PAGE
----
Statute of limitations on collection of SBA loan on failed business

Asked over 1 year ago - San Diego, CA

My business failed in 2008 and my SBA loan went into default. I have made no payments since 2008, they have not made any collection efforts. When I got the loan, they took a "third position" on my house. Now I want to sell my house. Has the statute of limitations run out on collection of the loan??? How can I get the loan off my title??

Marc

Attorney answers (3)

  1. Carl H Starrett II

    Contributor Level 16

    6

    Lawyers agree

    Answered . The statute of limitation applies to the SBA's legal right to sue and get judgment on the unpaid loan. The lien remain on your house and they have the right to enforce the lien. The SBA can foreclose or negotiate a payment through escrow.

    First, the firm is a debt relief agency according to the U.S. Bankruptcy Code. We help people file for bankruptcy.... more
  2. Michael Raymond Daymude

    Pro

    Contributor Level 20

    4

    Lawyers agree

    Answered . Your loan is secured by your interest in the house. It is unlikely the statute of limitations has run out on an amortized home loan especially without any collection efforts. In any event, it will not prevent the lender from recovering the full amount due on the note upon sale of the property. In short, you cannot "get the loan off title."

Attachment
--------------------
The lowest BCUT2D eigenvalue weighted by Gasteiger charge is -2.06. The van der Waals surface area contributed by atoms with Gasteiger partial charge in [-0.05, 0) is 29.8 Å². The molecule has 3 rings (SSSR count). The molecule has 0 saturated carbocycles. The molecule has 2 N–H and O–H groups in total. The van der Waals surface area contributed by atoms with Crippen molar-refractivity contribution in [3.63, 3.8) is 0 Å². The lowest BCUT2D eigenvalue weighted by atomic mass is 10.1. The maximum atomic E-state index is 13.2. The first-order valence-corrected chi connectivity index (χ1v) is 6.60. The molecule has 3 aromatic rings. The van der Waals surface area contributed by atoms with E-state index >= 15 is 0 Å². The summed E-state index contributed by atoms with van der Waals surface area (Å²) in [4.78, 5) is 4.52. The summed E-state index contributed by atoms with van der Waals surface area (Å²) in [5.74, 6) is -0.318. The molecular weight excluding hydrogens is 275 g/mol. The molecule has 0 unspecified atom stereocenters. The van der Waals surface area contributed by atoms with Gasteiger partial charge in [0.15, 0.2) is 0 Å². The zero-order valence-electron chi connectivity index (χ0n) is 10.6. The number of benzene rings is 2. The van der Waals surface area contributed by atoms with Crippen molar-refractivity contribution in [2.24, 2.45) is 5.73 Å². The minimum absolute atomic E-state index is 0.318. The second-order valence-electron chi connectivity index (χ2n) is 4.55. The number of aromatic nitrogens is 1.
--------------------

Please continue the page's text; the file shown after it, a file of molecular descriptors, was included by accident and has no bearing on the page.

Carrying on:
I am licensed in California only and my answers on Avvo assume California law. Answers provided by me are for... more
  3. Robin Mashal

    Contributor Level 19

    4

    Lawyers agree

    Answered . Disclaimer: The materials provided below are informational and should not be relied upon as legal advice.

    In order to remove the SBA's deed of trust (TD) from your property's title, you need to prove you have paid it off. The statute of limitations to sue on a breach of a written contract in California is within four years after the date of the breach. However, as my colleagues properly point out, the running of this statute of limitation does not invalidate the TD lien, nor does is affect the TD holder's power of sale. Take a look at Section 882.020 of the California Code of Civil Procedure at the link below. Be sure to consult your own attorney to protect your legal rights.

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